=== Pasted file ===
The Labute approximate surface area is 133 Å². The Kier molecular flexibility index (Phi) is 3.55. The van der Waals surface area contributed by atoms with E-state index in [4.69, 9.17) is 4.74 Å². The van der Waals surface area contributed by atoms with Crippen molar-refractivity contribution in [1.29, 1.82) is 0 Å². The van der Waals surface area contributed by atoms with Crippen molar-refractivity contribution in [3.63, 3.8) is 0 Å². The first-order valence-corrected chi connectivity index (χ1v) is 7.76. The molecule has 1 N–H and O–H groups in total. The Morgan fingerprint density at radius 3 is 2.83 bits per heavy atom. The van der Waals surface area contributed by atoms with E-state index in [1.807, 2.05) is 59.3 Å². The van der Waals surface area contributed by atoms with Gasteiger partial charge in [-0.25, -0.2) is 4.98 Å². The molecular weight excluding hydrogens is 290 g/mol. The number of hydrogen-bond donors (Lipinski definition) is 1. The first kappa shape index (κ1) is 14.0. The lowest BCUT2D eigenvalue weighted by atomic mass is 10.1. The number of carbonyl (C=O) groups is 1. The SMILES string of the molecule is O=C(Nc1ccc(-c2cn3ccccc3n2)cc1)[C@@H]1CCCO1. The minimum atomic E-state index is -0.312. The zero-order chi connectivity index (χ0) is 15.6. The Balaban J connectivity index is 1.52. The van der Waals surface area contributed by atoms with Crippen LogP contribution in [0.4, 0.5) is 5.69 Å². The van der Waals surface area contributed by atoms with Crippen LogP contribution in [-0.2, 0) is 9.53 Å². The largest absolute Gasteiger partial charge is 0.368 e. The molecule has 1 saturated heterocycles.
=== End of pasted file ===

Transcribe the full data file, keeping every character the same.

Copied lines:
The Labute approximate surface area is 133 Å². The Kier molecular flexibility index (Phi) is 3.55. The van der Waals surface area contributed by atoms with E-state index in [4.69, 9.17) is 4.74 Å². The van der Waals surface area contributed by atoms with Crippen molar-refractivity contribution in [1.29, 1.82) is 0 Å². The van der Waals surface area contributed by atoms with Crippen molar-refractivity contribution in [3.63, 3.8) is 0 Å². The first-order valence-corrected chi connectivity index (χ1v) is 7.76. The molecule has 1 N–H and O–H groups in total. The Morgan fingerprint density at radius 3 is 2.83 bits per heavy atom. The van der Waals surface area contributed by atoms with E-state index in [1.807, 2.05) is 59.3 Å². The van der Waals surface area contributed by atoms with Gasteiger partial charge in [-0.25, -0.2) is 4.98 Å². The molecular weight excluding hydrogens is 290 g/mol. The number of hydrogen-bond donors (Lipinski definition) is 1. The first kappa shape index (κ1) is 14.0. The lowest BCUT2D eigenvalue weighted by atomic mass is 10.1. The number of carbonyl (C=O) groups is 1. The SMILES string of the molecule is O=C(Nc1ccc(-c2cn3ccccc3n2)cc1)[C@@H]1CCCO1. The minimum atomic E-state index is -0.312. The zero-order chi connectivity index (χ0) is 15.6. The Balaban J connectivity index is 1.52. The van der Waals surface area contributed by atoms with Crippen LogP contribution in [0.4, 0.5) is 5.69 Å². The van der Waals surface area contributed by atoms with Crippen LogP contribution in [-0.2, 0) is 9.53 Å². The largest absolute Gasteiger partial charge is 0.368 e. The molecule has 1 saturated heterocycles.